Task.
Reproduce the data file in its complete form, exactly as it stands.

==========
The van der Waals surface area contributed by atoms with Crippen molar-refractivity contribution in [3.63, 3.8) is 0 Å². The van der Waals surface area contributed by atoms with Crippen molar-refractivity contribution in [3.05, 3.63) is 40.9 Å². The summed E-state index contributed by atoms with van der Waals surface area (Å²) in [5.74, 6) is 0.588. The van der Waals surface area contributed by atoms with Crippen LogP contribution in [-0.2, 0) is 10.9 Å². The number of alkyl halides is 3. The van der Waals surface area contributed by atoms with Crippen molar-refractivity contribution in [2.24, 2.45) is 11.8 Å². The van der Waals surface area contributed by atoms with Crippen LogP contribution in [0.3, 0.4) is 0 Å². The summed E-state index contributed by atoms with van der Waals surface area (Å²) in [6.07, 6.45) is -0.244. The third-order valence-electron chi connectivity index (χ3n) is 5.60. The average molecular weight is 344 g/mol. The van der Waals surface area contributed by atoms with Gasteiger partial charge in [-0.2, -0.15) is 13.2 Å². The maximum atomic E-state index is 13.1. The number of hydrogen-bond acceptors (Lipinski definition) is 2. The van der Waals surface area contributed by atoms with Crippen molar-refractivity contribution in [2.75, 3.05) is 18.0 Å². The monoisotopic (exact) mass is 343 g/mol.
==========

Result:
The van der Waals surface area contributed by atoms with Crippen molar-refractivity contribution in [3.63, 3.8) is 0 Å². The van der Waals surface area contributed by atoms with Crippen molar-refractivity contribution in [3.05, 3.63) is 40.9 Å². The summed E-state index contributed by atoms with van der Waals surface area (Å²) in [5.74, 6) is 0.588. The van der Waals surface area contributed by atoms with Crippen LogP contribution in [-0.2, 0) is 10.9 Å². The number of alkyl halides is 3. The van der Waals surface area contributed by atoms with Crippen molar-refractivity contribution in [2.24, 2.45) is 11.8 Å². The van der Waals surface area contributed by atoms with Crippen LogP contribution in [0.3, 0.4) is 0 Å². The summed E-state index contributed by atoms with van der Waals surface area (Å²) in [6.07, 6.45) is -0.244. The third-order valence-electron chi connectivity index (χ3n) is 5.60. The average molecular weight is 344 g/mol. The van der Waals surface area contributed by atoms with Gasteiger partial charge in [-0.2, -0.15) is 13.2 Å². The maximum atomic E-state index is 13.1. The number of hydrogen-bond acceptors (Lipinski definition) is 2. The van der Waals surface area contributed by atoms with Crippen molar-refractivity contribution in [2.75, 3.05) is 18.0 Å². The monoisotopic (exact) mass is 343 g/mol.